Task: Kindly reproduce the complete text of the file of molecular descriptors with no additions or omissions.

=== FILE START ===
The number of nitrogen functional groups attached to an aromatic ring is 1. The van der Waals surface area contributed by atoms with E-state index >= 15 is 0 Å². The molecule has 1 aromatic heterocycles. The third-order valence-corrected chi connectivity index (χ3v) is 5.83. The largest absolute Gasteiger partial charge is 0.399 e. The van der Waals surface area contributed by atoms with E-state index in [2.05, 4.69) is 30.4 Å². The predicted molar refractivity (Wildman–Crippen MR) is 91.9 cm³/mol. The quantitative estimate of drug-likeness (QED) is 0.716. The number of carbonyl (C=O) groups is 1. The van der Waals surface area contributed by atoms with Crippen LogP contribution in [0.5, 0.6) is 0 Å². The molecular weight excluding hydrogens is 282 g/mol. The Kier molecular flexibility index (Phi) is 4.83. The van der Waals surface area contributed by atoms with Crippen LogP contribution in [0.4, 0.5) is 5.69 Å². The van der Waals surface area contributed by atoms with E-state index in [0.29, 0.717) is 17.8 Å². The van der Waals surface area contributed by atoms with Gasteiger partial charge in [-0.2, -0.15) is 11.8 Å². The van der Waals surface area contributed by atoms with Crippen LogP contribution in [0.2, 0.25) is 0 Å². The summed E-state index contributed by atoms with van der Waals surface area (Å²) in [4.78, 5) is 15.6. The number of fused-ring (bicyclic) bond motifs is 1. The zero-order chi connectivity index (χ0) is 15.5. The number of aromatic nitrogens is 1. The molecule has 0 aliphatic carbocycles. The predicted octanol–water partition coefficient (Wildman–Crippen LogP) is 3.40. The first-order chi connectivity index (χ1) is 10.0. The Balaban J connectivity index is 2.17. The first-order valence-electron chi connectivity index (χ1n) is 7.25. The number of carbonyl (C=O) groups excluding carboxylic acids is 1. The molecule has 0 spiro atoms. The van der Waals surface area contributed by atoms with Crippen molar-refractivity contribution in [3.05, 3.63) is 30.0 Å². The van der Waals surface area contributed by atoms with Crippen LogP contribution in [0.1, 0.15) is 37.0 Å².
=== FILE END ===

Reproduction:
The number of nitrogen functional groups attached to an aromatic ring is 1. The van der Waals surface area contributed by atoms with E-state index >= 15 is 0 Å². The molecule has 1 aromatic heterocycles. The third-order valence-corrected chi connectivity index (χ3v) is 5.83. The largest absolute Gasteiger partial charge is 0.399 e. The van der Waals surface area contributed by atoms with E-state index in [2.05, 4.69) is 30.4 Å². The predicted molar refractivity (Wildman–Crippen MR) is 91.9 cm³/mol. The quantitative estimate of drug-likeness (QED) is 0.716. The number of carbonyl (C=O) groups is 1. The van der Waals surface area contributed by atoms with Crippen LogP contribution in [0.5, 0.6) is 0 Å². The molecular weight excluding hydrogens is 282 g/mol. The Kier molecular flexibility index (Phi) is 4.83. The van der Waals surface area contributed by atoms with Crippen LogP contribution in [0.4, 0.5) is 5.69 Å². The van der Waals surface area contributed by atoms with E-state index in [0.29, 0.717) is 17.8 Å². The van der Waals surface area contributed by atoms with Gasteiger partial charge in [-0.2, -0.15) is 11.8 Å². The van der Waals surface area contributed by atoms with Crippen LogP contribution in [0.2, 0.25) is 0 Å². The summed E-state index contributed by atoms with van der Waals surface area (Å²) in [4.78, 5) is 15.6. The number of fused-ring (bicyclic) bond motifs is 1. The zero-order chi connectivity index (χ0) is 15.5. The number of aromatic nitrogens is 1. The molecule has 0 aliphatic carbocycles. The predicted octanol–water partition coefficient (Wildman–Crippen LogP) is 3.40. The first-order chi connectivity index (χ1) is 10.0. The Balaban J connectivity index is 2.17. The first-order valence-electron chi connectivity index (χ1n) is 7.25. The number of carbonyl (C=O) groups excluding carboxylic acids is 1. The molecule has 0 spiro atoms. The van der Waals surface area contributed by atoms with Crippen molar-refractivity contribution in [3.05, 3.63) is 30.0 Å². The van der Waals surface area contributed by atoms with Crippen LogP contribution in [0.1, 0.15) is 37.0 Å².